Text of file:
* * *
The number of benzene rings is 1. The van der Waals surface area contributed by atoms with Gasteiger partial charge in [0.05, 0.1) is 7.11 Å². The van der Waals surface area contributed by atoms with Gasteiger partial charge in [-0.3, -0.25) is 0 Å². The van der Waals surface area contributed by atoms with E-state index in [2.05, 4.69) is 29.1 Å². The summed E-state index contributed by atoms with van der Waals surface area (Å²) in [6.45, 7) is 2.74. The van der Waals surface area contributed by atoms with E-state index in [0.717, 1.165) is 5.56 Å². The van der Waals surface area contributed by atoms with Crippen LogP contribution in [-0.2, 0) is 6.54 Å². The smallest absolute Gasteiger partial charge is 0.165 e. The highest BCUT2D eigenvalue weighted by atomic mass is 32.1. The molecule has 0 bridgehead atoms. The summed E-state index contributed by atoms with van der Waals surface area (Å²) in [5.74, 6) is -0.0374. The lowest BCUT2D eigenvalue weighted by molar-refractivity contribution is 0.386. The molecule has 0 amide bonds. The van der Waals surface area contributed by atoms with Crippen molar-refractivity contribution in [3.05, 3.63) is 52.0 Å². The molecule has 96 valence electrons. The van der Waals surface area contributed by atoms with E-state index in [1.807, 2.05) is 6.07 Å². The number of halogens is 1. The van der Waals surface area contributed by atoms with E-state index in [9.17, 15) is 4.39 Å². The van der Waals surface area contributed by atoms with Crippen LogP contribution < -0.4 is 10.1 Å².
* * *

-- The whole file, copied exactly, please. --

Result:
The number of benzene rings is 1. The van der Waals surface area contributed by atoms with Gasteiger partial charge in [0.05, 0.1) is 7.11 Å². The van der Waals surface area contributed by atoms with Gasteiger partial charge in [-0.3, -0.25) is 0 Å². The van der Waals surface area contributed by atoms with E-state index in [2.05, 4.69) is 29.1 Å². The summed E-state index contributed by atoms with van der Waals surface area (Å²) in [6.45, 7) is 2.74. The van der Waals surface area contributed by atoms with E-state index in [0.717, 1.165) is 5.56 Å². The van der Waals surface area contributed by atoms with Crippen LogP contribution in [-0.2, 0) is 6.54 Å². The smallest absolute Gasteiger partial charge is 0.165 e. The highest BCUT2D eigenvalue weighted by atomic mass is 32.1. The molecule has 0 bridgehead atoms. The summed E-state index contributed by atoms with van der Waals surface area (Å²) in [5.74, 6) is -0.0374. The lowest BCUT2D eigenvalue weighted by molar-refractivity contribution is 0.386. The molecule has 0 amide bonds. The van der Waals surface area contributed by atoms with Crippen molar-refractivity contribution in [3.05, 3.63) is 52.0 Å². The molecule has 96 valence electrons. The van der Waals surface area contributed by atoms with E-state index in [1.807, 2.05) is 6.07 Å². The number of halogens is 1. The van der Waals surface area contributed by atoms with E-state index in [9.17, 15) is 4.39 Å². The van der Waals surface area contributed by atoms with Crippen LogP contribution < -0.4 is 10.1 Å².